Funding increase for library system
As the Minnesota State Legislature heads into the final weeks of its 2015 session, the staff, volunteers and patrons of the Lake Agassiz Regional Library System (LARL) — which includes the Detroit Lakes Public Library — are hoping to receive some good news.
For just the second time in the last 20 years, LARL and the other 12 regional library systems in the state are asking local legislators to support an increase in the Regional Library Basic Support System (RLBSS) — as well as a change in the funding formula itself.
“About 20 percent of our annual operating budget comes from RLBSS funding,” says Liz Lynch, LARL regional director.
And while the member cities and counties of LARL — which fund about 70 percent of its budget through a joint powers agreement — remain a steady source of support, the state part of the equation is a great deal more volatile, she added.
“The (RLBSS) funding has four factors that it’s based on,” Lynch said. “The percentage of state population (in each regional library system), the percentage of (land) area in each system, a basic amount each library system receives, and something called equalization.”
The equalization aid is based on the regional library system’s adjusted net tax capacity per capita, which can fluctuate quite a bit from year to year, she added.
“What we’re hoping is that the equalization percentage (of the formula) goes down a bit, from 25 to 15 percent, and the basic system support (which is the same for each regional library system) goes up, from 5 to 15 percent,” Lynch said. “That would really help our funding stream from year to year.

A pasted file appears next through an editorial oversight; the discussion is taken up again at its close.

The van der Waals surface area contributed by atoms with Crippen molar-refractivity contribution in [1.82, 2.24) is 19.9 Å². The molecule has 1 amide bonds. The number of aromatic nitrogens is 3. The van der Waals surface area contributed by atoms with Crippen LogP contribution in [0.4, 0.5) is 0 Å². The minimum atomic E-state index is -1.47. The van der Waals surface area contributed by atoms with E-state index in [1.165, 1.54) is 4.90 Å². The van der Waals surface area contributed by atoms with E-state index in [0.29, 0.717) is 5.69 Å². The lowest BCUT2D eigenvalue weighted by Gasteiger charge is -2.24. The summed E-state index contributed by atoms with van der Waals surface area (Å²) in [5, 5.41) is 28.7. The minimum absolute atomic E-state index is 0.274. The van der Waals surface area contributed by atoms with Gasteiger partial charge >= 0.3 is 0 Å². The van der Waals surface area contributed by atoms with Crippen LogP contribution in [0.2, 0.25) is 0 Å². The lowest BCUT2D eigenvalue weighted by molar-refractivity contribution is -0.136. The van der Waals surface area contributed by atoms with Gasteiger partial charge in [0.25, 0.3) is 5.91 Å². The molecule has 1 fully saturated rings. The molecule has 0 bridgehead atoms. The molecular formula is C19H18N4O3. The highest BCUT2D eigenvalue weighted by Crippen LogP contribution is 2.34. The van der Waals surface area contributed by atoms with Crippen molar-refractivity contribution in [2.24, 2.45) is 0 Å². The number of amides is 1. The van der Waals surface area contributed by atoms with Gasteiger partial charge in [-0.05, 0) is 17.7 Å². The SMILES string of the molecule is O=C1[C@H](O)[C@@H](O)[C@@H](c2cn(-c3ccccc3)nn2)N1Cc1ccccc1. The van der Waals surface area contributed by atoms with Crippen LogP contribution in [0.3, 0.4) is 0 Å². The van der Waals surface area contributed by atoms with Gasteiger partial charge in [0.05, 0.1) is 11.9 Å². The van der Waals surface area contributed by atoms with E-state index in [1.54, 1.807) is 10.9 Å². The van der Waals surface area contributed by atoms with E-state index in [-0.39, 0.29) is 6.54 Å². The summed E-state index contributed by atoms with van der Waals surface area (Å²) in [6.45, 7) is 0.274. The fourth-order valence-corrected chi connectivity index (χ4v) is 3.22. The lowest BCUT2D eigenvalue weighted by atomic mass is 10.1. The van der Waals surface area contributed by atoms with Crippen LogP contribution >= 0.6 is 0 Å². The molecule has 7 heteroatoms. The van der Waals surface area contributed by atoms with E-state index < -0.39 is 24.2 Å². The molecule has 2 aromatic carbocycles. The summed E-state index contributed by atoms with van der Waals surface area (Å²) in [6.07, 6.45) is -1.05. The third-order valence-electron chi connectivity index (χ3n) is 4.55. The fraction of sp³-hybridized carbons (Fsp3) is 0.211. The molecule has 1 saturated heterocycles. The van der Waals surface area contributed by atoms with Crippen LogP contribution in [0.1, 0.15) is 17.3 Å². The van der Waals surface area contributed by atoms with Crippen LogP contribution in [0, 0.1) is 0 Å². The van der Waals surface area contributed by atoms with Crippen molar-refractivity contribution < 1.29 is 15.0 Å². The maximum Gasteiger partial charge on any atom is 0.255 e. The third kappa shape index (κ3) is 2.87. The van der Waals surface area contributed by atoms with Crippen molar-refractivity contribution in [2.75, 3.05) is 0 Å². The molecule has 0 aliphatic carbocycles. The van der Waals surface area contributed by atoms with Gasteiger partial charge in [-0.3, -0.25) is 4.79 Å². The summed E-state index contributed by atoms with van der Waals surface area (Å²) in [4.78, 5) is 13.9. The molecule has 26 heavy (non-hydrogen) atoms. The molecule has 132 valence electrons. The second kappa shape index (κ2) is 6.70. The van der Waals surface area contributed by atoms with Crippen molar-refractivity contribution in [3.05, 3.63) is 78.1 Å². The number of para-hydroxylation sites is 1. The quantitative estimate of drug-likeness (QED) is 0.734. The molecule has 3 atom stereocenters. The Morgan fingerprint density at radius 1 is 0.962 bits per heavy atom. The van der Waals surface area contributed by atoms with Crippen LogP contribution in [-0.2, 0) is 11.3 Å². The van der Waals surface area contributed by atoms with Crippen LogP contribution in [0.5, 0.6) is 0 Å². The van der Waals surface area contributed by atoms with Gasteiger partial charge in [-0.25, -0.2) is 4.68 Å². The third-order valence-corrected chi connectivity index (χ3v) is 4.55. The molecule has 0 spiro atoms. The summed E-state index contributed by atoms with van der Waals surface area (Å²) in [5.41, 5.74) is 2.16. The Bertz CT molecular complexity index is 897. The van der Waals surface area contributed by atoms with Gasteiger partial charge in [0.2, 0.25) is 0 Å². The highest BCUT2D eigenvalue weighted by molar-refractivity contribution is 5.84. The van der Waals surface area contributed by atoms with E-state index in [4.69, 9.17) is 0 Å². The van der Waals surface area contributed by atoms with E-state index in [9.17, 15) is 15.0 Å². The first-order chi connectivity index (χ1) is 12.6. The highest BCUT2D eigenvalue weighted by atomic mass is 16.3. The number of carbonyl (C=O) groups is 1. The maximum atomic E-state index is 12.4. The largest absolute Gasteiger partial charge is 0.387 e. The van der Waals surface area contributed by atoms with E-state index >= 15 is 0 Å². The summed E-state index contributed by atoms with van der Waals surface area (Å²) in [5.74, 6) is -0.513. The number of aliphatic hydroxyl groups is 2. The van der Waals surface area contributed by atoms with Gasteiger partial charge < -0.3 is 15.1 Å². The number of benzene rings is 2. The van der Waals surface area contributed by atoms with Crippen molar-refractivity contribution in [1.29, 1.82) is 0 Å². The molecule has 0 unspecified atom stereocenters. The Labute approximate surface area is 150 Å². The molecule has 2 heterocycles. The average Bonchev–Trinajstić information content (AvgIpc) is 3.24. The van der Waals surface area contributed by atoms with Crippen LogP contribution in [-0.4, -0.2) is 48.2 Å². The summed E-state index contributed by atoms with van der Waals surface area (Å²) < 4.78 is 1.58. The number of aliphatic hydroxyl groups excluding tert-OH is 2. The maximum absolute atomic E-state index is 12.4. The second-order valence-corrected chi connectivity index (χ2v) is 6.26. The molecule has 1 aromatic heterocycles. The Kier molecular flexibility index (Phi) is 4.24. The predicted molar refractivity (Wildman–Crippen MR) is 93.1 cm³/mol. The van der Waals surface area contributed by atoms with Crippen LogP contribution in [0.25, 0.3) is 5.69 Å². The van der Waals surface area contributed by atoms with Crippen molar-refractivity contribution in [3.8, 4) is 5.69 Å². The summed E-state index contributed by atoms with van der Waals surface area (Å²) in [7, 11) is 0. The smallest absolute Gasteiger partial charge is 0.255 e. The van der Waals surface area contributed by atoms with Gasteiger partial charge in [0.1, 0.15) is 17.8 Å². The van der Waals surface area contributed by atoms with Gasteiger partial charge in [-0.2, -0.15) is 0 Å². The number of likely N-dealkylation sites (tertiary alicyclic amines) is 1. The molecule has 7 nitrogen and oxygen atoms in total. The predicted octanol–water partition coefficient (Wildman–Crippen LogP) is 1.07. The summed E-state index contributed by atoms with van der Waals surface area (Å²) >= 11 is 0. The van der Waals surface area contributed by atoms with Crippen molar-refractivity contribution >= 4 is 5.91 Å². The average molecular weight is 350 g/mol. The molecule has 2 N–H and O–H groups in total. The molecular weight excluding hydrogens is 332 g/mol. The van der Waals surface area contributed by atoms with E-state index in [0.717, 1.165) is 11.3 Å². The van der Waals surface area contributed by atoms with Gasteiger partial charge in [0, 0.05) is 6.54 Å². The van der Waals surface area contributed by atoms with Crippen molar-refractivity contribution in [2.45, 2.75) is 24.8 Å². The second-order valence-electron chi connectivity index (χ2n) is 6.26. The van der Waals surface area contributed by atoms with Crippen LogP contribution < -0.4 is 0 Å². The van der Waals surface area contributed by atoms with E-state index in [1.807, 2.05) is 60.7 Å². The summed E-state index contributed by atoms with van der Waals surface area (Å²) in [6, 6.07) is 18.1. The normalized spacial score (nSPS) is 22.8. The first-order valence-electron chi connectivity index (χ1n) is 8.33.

“We’re also asking for an additional $5 million (in overall funding),” she added. “We’ve only asked for one other increase in RLBSS over the last 20 years. The cost of operating the regional library systems has gone up a lot in those 20 years.”
But it’s the funding formula itself that is actually the bigger issue, Lynch added.
“Since 2009, LARL has lost over $240,000 in RLBSS funding, because of the housing crisis that occurred in the metro area in 2008,” she said. “The money started to go from the rural areas to the metro area.”
And while that trend could turn back in the rural area’s favor at any time, the real problem is the instability of the equalization formula, Lynch noted.
“Every year, when we’re trying to create our operating budget, we don’t know how much we’ll lose (because of fluctuations in the funding formula),” she added. “If these bills would pass, at least we would have a better idea what we’re going to get and have some stability.
“We really appreciate everything we get from all our cities and counties,” Lynch added. “They’re all very supportive of the regional library system and they have a good understanding of how these systems are an effective and efficient way to provide library services in rural areas.”
What she and her fellow regional library directors are hoping for is the same kind of support at the state level. The changes to the RLBSS funding formula, if approved, would take effect July 1.